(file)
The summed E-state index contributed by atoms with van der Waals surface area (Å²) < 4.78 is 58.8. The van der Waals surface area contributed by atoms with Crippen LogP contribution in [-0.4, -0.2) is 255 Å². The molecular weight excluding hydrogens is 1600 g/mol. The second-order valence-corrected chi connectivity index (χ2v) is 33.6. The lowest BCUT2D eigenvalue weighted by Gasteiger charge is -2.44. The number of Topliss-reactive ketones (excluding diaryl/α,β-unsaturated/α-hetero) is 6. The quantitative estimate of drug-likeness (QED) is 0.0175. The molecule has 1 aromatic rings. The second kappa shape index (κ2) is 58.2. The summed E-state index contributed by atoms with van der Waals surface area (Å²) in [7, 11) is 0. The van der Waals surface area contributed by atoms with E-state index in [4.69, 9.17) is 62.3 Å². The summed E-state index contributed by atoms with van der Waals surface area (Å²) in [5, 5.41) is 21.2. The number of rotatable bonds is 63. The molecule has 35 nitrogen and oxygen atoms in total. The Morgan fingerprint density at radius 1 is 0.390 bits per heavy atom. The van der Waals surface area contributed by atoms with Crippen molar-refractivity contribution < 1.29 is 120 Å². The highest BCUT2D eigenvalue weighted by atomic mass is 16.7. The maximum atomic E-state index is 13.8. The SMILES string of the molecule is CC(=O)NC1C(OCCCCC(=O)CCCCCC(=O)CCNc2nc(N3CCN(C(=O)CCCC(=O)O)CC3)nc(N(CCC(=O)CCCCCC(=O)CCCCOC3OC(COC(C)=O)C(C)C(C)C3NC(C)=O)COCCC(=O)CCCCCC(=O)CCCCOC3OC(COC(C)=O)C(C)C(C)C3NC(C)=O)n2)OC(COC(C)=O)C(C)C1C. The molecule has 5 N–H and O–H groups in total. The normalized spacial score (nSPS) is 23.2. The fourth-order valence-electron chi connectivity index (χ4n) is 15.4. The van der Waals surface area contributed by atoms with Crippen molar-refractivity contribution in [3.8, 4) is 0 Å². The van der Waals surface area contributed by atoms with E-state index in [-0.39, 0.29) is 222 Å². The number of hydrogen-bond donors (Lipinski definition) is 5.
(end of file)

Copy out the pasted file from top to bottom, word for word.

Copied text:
The summed E-state index contributed by atoms with van der Waals surface area (Å²) < 4.78 is 58.8. The van der Waals surface area contributed by atoms with Crippen LogP contribution in [-0.4, -0.2) is 255 Å². The molecular weight excluding hydrogens is 1600 g/mol. The second-order valence-corrected chi connectivity index (χ2v) is 33.6. The lowest BCUT2D eigenvalue weighted by Gasteiger charge is -2.44. The number of Topliss-reactive ketones (excluding diaryl/α,β-unsaturated/α-hetero) is 6. The quantitative estimate of drug-likeness (QED) is 0.0175. The molecule has 1 aromatic rings. The second kappa shape index (κ2) is 58.2. The summed E-state index contributed by atoms with van der Waals surface area (Å²) in [7, 11) is 0. The van der Waals surface area contributed by atoms with E-state index in [4.69, 9.17) is 62.3 Å². The summed E-state index contributed by atoms with van der Waals surface area (Å²) in [5, 5.41) is 21.2. The number of rotatable bonds is 63. The molecule has 35 nitrogen and oxygen atoms in total. The Morgan fingerprint density at radius 1 is 0.390 bits per heavy atom. The van der Waals surface area contributed by atoms with Crippen molar-refractivity contribution < 1.29 is 120 Å². The highest BCUT2D eigenvalue weighted by atomic mass is 16.7. The maximum atomic E-state index is 13.8. The SMILES string of the molecule is CC(=O)NC1C(OCCCCC(=O)CCCCCC(=O)CCNc2nc(N3CCN(C(=O)CCCC(=O)O)CC3)nc(N(CCC(=O)CCCCCC(=O)CCCCOC3OC(COC(C)=O)C(C)C(C)C3NC(C)=O)COCCC(=O)CCCCCC(=O)CCCCOC3OC(COC(C)=O)C(C)C(C)C3NC(C)=O)n2)OC(COC(C)=O)C(C)C1C. The molecule has 5 N–H and O–H groups in total. The normalized spacial score (nSPS) is 23.2. The fourth-order valence-electron chi connectivity index (χ4n) is 15.4. The van der Waals surface area contributed by atoms with Crippen molar-refractivity contribution in [3.8, 4) is 0 Å². The van der Waals surface area contributed by atoms with E-state index in [-0.39, 0.29) is 222 Å². The number of hydrogen-bond donors (Lipinski definition) is 5.